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Andy Reid is giving the Chiefs all the options on offense

One thing that drives many people crazy about the NFL is that there are very few true innovators. It’s called a copycat league for a reason. It’s rare to see a team do something that no one else is doing, and when they do (if it works) it is quickly picked up by other teams. That’s life in the hyper-competitive NFL: teams often stick with what they know works rather than attempting anything new and different.

This season, I’ve seen Andy Reid break that mold and dare to be different when it comes to the Chiefs’ offense. And interestingly enough, he’s daring to be different by essentially taking concepts from lower levels of football and incorporating them to a degree people have always said wouldn’t work at the NFL level. And holy smokes, has it been fun to watch.

I want to write a bit about what Reid has been doing with the run game in Kansas City this season so far. While doing so, I believe I also end up answering the question that many people have asked: why are some players, particularly Albert Wilson (who is having a decent season for what that’s worth) and De’Anthony Thomas, still on the roster when there are other, more “traditional” wide receiver prospects who have come and gone without managing to stick around?

(side note: I’ve been tiling all evening, and it’s after 2 a.m. Please forgive any half thought out sentences. I’m tired, folks)

So let’s start with the basics. Andy Reid has definitely been using a lot of read option in the run and pass game, with run/pass options built in along with read option run plays. So you see action like this every game.

Now, that’s a really standard look for most NFL teams at this point. The read option burst onto the scene years back and has become a staple in most offenses.

However, what Andy has done in Kansas City is begun to layer option upon option upon option. For starters, as is the case on some (but not all) other teams, Reid has built run/pass option concepts into this basic QB/RB read option. So in situations where there’s an obvious advantage for a receiver in coverage, Alex has the option to make that throw rather than give the ball to the RB or keep it himself.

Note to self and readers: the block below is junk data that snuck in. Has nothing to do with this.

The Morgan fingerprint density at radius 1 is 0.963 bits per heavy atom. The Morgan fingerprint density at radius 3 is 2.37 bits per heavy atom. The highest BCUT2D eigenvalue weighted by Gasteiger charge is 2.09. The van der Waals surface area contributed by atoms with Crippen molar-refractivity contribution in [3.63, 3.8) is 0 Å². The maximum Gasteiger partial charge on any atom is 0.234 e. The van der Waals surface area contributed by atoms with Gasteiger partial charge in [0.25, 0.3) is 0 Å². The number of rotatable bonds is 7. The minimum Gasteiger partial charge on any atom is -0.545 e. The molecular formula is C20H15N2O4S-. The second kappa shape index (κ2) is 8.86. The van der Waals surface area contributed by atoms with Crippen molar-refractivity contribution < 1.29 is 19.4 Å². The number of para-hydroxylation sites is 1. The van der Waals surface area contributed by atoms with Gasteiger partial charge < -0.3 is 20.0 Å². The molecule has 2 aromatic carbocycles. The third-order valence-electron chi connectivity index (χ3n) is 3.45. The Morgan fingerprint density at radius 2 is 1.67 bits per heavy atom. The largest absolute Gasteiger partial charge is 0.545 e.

This play, like all read option plays, is basically a numbers game. The Eagles choose to show man coverage against Travis Kelce in a one-on-one situation with no help outside. Alex knows Kelce is running a quick out and, with his defender in off man coverage, is almost guaranteed to be open.

Had the defense instead had extra help to the outside, Alex has the option here to hand the ball off to Kareem Hunt going the opposite direction. OR, if the coverage had been more of a press, Alex could run the read option and (if the defensive end crashes on Hunt) kept it himself.

These plays are only effective, of course, if you’ve got a quarterback who can scoot. Which Alex can.

If defenses ignore Alex and focus on the RB and receivers on these plays, they do so at their own peril, as Alex has not problem picking up chunks of yards with his legs.

So far, we’ve got some pretty basic options here. The read/option with a QB or RB as a legit threat, then an option to pass if coverage shows a clear advantage outside (as opposed to a clear advantage inside, in which case the read is to run. You following?). But Reid isn’t content with that. He’s just getting warmed up.

Andy has built a jet sweep action into a large portion of run plays and even pass plays for the Chiefs, generally utilizing Tyreek Hill.

Teams have to respect the sweep action (which can lead to a quick pop pass or an actually jet sweep run, which are essentially the same thing with a different deliver mechanism by the quarterback), because Tyreek Hill is one of the most dangerous players in the game.

However, the Chiefs ALSO run that action with Albert Wilson and De’Anthony Thomas, both of whom are unusually capable runners with the ball in their hands. It’s actually the biggest strength of both players, as both run more like RB’s after the catch with regards to vision than traditional wide receivers and have a great deal of experience playing from the backfield. Both players have done damage out of the backfield, and opposing offenses have tape of that, so while they aren’t as dangerous as Hill, they must be respected because they WILL get the ball at times.

Here’s an example of Hill and DAT’s unique skill set (for WR’s) setting up the Chiefs’ offense to succeed with a pop pass jet sweep.

The Eagles had no idea what to do here. DAT has gotten the ball on read option looks in the past on plays like this. Alex has kept the ball and looked down the field on plays like this. And, of course, there’s the fastest player in the NFL getting a running start... IF you think he’s getting the ball, which he often isn’t.

Notice the confusion on the defense both presnap and post-snap. They don’t know whether to look to DAT or Hill, and since they’re heading in opposite directions that’s a real problem. Because DAT, Hill, Alex, and the receivers (depending on the coverage) are all quick options here, the defense has too much to react to.